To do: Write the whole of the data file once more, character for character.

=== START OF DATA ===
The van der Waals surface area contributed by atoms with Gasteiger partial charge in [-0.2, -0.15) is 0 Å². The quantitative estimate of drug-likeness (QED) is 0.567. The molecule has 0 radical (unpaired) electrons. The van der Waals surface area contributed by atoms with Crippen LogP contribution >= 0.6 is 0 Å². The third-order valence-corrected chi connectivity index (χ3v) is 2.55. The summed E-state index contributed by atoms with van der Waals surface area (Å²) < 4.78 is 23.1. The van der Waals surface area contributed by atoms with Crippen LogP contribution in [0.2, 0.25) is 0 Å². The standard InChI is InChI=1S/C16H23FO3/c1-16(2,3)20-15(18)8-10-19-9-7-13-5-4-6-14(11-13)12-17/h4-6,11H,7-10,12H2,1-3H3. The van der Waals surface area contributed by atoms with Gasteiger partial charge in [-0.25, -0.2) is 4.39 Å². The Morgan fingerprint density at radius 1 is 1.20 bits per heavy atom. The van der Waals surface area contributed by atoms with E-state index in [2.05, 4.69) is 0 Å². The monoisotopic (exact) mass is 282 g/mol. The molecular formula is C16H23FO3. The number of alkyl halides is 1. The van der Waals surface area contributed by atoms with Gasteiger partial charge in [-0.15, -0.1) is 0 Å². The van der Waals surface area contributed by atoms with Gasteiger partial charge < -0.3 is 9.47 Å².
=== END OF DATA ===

The van der Waals surface area contributed by atoms with Gasteiger partial charge in [-0.2, -0.15) is 0 Å². The quantitative estimate of drug-likeness (QED) is 0.567. The molecule has 0 radical (unpaired) electrons. The van der Waals surface area contributed by atoms with Crippen LogP contribution >= 0.6 is 0 Å². The third-order valence-corrected chi connectivity index (χ3v) is 2.55. The summed E-state index contributed by atoms with van der Waals surface area (Å²) < 4.78 is 23.1. The van der Waals surface area contributed by atoms with Crippen LogP contribution in [0.2, 0.25) is 0 Å². The standard InChI is InChI=1S/C16H23FO3/c1-16(2,3)20-15(18)8-10-19-9-7-13-5-4-6-14(11-13)12-17/h4-6,11H,7-10,12H2,1-3H3. The van der Waals surface area contributed by atoms with Gasteiger partial charge in [-0.25, -0.2) is 4.39 Å². The Morgan fingerprint density at radius 1 is 1.20 bits per heavy atom. The van der Waals surface area contributed by atoms with E-state index in [2.05, 4.69) is 0 Å². The monoisotopic (exact) mass is 282 g/mol. The molecular formula is C16H23FO3. The number of alkyl halides is 1. The van der Waals surface area contributed by atoms with Gasteiger partial charge in [-0.15, -0.1) is 0 Å². The van der Waals surface area contributed by atoms with Gasteiger partial charge < -0.3 is 9.47 Å².